# Integral calculus: Its Types, Formulas, and Solved examples

Integral calculus is the branch of calculus in which we study the integral and its application. In the 17^{th} century, the first time the term “integration” was used by Isaac Newton and Leibniz. In this article, we will discuss the basic concept of integration, its types, formulas, and methods that how to solve integral in detail.

## What is integration?

Mainly the integration is used when we want to calculate the area under a curve. The process of finding the Anti-derivative of the function is known as integration. It is represented as *.* If f is a differentiable function and f^{’} is the derivative of the function f. Then integration of f^{’} returns the function f.

**For**** ****example****:**

Let f(x) = x^{3 }+ 4x^{2 }+ 3x differentiate f(x) with respect to x is denoted by f^{’}(x) is 3x^{2 }+ 8x + 3, if integrate f^{’}(x) w.r.t x then it is given by:

∫f(x) d(x) = x^{3 }+ 4x^{2 }+ 3x

## Formulas of integration:

If we want to calculate the integration of any function, first of all, we should remember some basic integral formulas. So basic formulas of the integral are given below

## Types of Integral:

There are two types of integral:

- Definite Integral
- Indefinite Integral

### Indefinite Integral:

In which types of integral, integral no bounded in limit. The upper or lower limit is not given. It is denoted as ∫f(x) dx= F(x) +C Where f(x) is known as the integrand, dx is the integrating agent and C is any arbitrary constant.

### Definite Integral:

If the integral is bounded in limit such that both a lower limit and upper limit are given. Such that ∫^{b}_{a} f(x) dx. Where Limit bound in [a, b] and a is the lower limit and b is an upper limit. If a>b then ∫^{b}_{a} f(x) dx = f(a) - f(b) but if a = b then ∫^{b}_{a}f(x)dx = 0. Remember that in Definite integral we do not use the arbitrary constant.

An integral calculator is a handy tool to evalaute the problems of definite and indefinte integral according to the formulas and rules of integration.

## Examples of integration:

In this section, we’ll discuss the method of calculating definite and indefinite integrals.

**Example 1: **

f(x) = x^{3 }+ 4x^{2 }+ 5x + 9

**Solution: **

**Step 1:** Apply the integral on both sides.

∫f(x) dx= * *(x^{3 }+ 4x^{2 }+ 5x + 9) dx

**Step 2:** Separate the integrals using the appropriate rule

∫f(x) dx= ∫ (x^{3}) dx + ∫ (4x^{2}) dx + ∫ (5x) dx + ∫ (9) dx

**Step 3:** Write the constants outside the integral using the constant function rule.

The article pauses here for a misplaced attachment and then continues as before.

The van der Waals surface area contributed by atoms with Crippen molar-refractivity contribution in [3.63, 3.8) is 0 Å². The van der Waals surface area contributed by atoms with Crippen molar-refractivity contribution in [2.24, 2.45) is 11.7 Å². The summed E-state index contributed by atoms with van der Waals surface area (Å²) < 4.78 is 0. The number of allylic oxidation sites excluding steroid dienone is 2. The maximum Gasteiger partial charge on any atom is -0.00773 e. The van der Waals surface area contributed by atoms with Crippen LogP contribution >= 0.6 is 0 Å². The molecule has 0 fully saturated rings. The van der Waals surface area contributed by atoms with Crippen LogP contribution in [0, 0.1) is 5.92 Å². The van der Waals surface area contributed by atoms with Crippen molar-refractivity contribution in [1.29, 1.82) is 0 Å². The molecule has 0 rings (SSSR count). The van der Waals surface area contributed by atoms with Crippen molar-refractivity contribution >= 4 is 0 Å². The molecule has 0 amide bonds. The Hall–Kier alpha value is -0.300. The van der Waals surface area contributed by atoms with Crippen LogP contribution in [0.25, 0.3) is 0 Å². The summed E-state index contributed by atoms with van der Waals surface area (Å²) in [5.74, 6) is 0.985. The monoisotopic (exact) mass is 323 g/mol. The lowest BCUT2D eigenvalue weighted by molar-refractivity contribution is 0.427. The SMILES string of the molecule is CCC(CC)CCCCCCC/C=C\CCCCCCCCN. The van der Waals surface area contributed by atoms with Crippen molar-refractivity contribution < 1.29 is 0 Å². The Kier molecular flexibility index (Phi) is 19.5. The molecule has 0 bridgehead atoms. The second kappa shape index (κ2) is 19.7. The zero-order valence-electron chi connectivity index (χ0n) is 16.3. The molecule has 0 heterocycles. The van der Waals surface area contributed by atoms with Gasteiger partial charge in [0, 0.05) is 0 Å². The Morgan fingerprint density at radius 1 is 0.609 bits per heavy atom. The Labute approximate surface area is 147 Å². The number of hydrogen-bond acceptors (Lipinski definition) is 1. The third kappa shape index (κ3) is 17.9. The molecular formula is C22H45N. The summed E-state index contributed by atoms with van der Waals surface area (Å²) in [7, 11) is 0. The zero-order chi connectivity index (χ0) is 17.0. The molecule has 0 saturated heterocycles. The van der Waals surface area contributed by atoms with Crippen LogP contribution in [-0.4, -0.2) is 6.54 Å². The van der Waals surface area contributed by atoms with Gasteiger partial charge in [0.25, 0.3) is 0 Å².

∫f(x) dx= ∫ (x^{3}) dx + 4∫ (x^{2}) dx + 5∫ (x) dx + ∫ (9) dx

**Step 4:** Integrate each term by using formulas (in this example we use the power rule of integration i.e.

∫ (x^{n}) dx = x^{n+1}/n+1 and for constant we introduce variable ∫a dx = ax +c where “a” and “c” is constant)

∫f(x) dx = (x^{3+1 }/ 3+1) + 4(x^{2+1 }/ 2+1) + (5x^{1+1 }/ 1+1) + 9(x) + C

(Where “C” is any arbitrary constant)

**Step 5:** Simplify:

∫f(x)dx = (x^{4 }/ 4) + (4x^{3 }/ 3) + (5x^{2 }/ 2) + 9(x) + C

∫ (x^{3 }+ 4x^{2 }+ 5x + 9) dx = (x^{4 }/ 4) + (4x^{3 }/ 3) + (5 x^{2 }/ 2) + 9(x) + C

**Example 2:**

f(x) = cos(5x)

**Solution:**

**Step 1:** Take integration on both sides concerning x. i.e.

∫ f(x) dx = ∫ (cos(5x)) dx

**Step 2:** As we know, ∫cos(x) dx = sin(x) and derivative of the angle write in denominator

∫ f(x) dx = [sin(5x) / 5] + C

**Example 3:**

Evaluate the integral of the function f(x) = x^{2}+4x+5 bounded in the region [1,2]

**Solution:**

**Step 1:** Apply the integral on both sides with its limit.

∫^{2}_{1} f(x) dx = ∫^{2}_{1} (x^{2 }+ 4x^{ }+ 5) dx

**Step 2:** Separate the integrals using the appropriate rule

∫^{2}_{1} f(x) dx = ∫^{2}_{1} (x^{2}) dx + ∫^{2}_{1} 4(x) dx + ∫^{2}_{1} 5dx

**Step 3:** Write the constants outside the integral using the constant function rule.

∫^{2}_{1} f(x) dx= ∫^{2}_{1} (x^{2}) dx + 4∫^{2}_{1} (x) dx + 5∫^{2}_{1} 1dx

**Step 4:** Integrate each term by using formulas (in this example we use the power rule of integration i.e.

∫ (x^{n}) dx = x^{n+1}/n+1 and for constant we introduce variable ∫ a dx = ax where a is constant)

∫^{2}_{1} f(x) dx = [x^{2+1} / 2+1]_{1}^{2} + 4 [x^{1+1 }/ 1+1]_{1}^{2} + 5[x]_{1}^{2}

**Step 5:** Simplify

∫^{2}_{1} f(x) dx = [x^{3} / 3]_{1}^{2} + 4 [x^{2 }/ 2]_{1}^{2} + 5[x]_{1}^{2}

**Step 6:** Use f(x) |_{a}^{b} = f(b) – f(a)

∫^{2}_{1} f(x) dx = [(2^{3} / 3) - (1^{3} / 3)] + 4 [(2^{2 }/ 2 ) - (1^{2 }/ 2 )] + 5 (2 – 1)

**Step 7:** Evaluate the expression

∫^{2}_{1} f(x) dx = [(8 / 3) - (1 / 3)] + 4 [(4 / 2) - (1^{ }/ 2)] + 5 (2 – 1)

∫^{2}_{1} f(x) dx = (7 / 3) + (12 / 2) + 5 (1)

∫^{2}_{1} f(x) dx = (7 / 3) + (6) + 5 (1)

**Step 8:** By taking L.C.M, we get

∫^{2}_{1} f(x) dx = (7 + 18 + 15) / 3

**Step 9: **Now add the numerator expression

∫^{2}_{1} f(x) dx = 40 / 3

∫^{2}_{1} (x^{2 }+ 4x^{ }+ 5) dx = 40 / 3

## Conclusion:

In this article, we have discussed the basic definition of the term “Integral” and covered some basic history. This term was first introduced by the English mathematician Sir Isaac Newton. Further in this article, we have discussed the types of integrals and some basic rules and formulas.

In the example section, we have covered the step-by-step solution of both definite and indefinite integrals in detail. You have witnessed that it is not a difficult topic after going through this article, you’ll able to solve all the problems related to integrals.